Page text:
June 2006
Volume 6, Issue 6
Free
Vision Sciences Society Annual Meeting Abstract  |   June 2006
Comparison of contrast-response functions from multifocal visual evoked potentials (mfVEPs) and functional MRI signals
Author Affiliations
  • Jason C. Park
    Dept. of Psychology, Columbia University
  • Xian Zhang
    Dept. of Psychology, Columbia University, and Functional MRI Research Center, Columbia Univeristy
  • John Ferrera
    Functional MRI Research Center, Columbia Univeristy, and Clinical Neuropsychology [PhD program], CUNY Graduate Center
  • Diana Dakhlallah
    Dept. of Psychology, Columbia University
  • Minha Popalzai
    Dept. of Psychology, Columbia University
  • Joy Hirsch
    Functional MRI Research Center, Columbia Univeristy
  • Donald C. Hood
    Dept. of Psychology, Columbia University
Journal of Vision June 2006, Vol.6, 425. doi:10.1167/6.6.425
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      Jason C. Park, Xian Zhang, John Ferrera, Diana Dakhlallah, Minha Popalzai, Joy Hirsch, Donald C. Hood; Comparison of contrast-response functions from multifocal visual evoked potentials (mfVEPs) and functional MRI signals. Journal of Vision 2006;6(6):425. doi: 10.1167/6.6.425.

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      © ARVO (1962-2015); The Authors (2016-present)

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Abstract

Contrast response functions (CRFs) from multifocal visual evoked potential (mfVEP) recording and fMRI scanning were obtained to the same stimuli. The mfVEP, largely generated in V1 [1–4], was compared to the BOLD fMRI signal from V1 and extrastriate cortex. Four normal subjects participated in mfVEP and fMRI sessions using the same dartboard pattern stimulus, which had three rings (1.5°, 3.6°, and 8° dia; 24 sectors) of reversing checkerboards. The mfVEPs from three channels were recorded and analyzed with custom software and fMRI signals from a simple block design were averaged across six continuous blocks. The stimuli were presented in segments/blocks of 13.6 seconds. Each run had one of six contrast levels (4, 8, 16, 32, 64, and 90%). Retinotopic maps of each subject were acquired by standard wedge/ring stimuli [5]. SNR of mfVEPs and averaged z-scores of the BOLD signal in V1 and extrastriate area were used as the response measures. For all subjects, CRFs from mfVEPs and fMRI saturated beyond 32 % contrast. The shape of the mfVEP and fMRI CRFs from V1 area were almost identical. The fMRI CRFs from the extrastriate area had a similar shape but with a signal about one-half the V1 signal. In general, the overall agreement between mfVEP and fMRI is consistent with the claim that the BOLD signal is proportional to local (slow) field potentials [6].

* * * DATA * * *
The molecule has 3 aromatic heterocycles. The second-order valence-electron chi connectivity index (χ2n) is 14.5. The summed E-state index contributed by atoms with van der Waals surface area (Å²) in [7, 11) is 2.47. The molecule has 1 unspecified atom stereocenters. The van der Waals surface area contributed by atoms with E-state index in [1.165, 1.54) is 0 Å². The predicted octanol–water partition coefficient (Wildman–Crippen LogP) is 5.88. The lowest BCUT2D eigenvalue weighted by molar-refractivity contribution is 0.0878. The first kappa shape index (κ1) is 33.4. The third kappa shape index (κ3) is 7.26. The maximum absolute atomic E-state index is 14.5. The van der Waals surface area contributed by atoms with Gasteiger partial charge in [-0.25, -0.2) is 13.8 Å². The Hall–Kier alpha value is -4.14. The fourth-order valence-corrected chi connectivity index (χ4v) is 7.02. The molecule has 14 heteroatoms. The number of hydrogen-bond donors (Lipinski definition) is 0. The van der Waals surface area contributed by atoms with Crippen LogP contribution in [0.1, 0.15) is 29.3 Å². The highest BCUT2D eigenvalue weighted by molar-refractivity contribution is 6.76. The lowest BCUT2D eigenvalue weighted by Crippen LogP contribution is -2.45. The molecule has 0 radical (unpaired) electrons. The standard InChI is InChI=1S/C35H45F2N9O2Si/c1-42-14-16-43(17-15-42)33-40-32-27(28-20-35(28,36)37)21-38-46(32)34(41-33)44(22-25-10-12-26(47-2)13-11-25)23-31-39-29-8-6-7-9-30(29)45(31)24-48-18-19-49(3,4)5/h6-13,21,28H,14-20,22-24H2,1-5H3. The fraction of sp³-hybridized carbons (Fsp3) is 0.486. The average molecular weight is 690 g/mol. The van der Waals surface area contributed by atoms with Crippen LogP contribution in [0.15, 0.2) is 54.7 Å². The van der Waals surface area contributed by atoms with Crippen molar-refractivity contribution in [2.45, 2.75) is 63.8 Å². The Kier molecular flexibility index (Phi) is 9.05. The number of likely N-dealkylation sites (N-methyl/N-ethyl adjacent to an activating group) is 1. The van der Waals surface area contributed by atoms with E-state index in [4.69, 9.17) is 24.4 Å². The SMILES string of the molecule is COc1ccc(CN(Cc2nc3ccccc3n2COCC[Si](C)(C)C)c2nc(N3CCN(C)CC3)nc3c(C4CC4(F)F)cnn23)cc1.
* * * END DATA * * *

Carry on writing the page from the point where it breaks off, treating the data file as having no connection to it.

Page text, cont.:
1. Basler & Sutter, (1997); 2. Slotnick et al (1999); 3. Zhang & Hood (2004); 4. Hood & Greenstein (2003); 5. Engel et al (1997); 6. Logothetis et al (2001)

Park, J. C. Zhang, X. Ferrera, J. Dakhlallah, D. Popalzai, M. Hirsch, J. Hood, D. C. (2006). Comparison of contrast-response functions from multifocal visual evoked potentials (mfVEPs) and functional MRI signals [Abstract]. Journal of Vision, 6(6):425, 425a, http://journalofvision.org/6/6/425/, doi:10.1167/6.6.425. [CrossRef]
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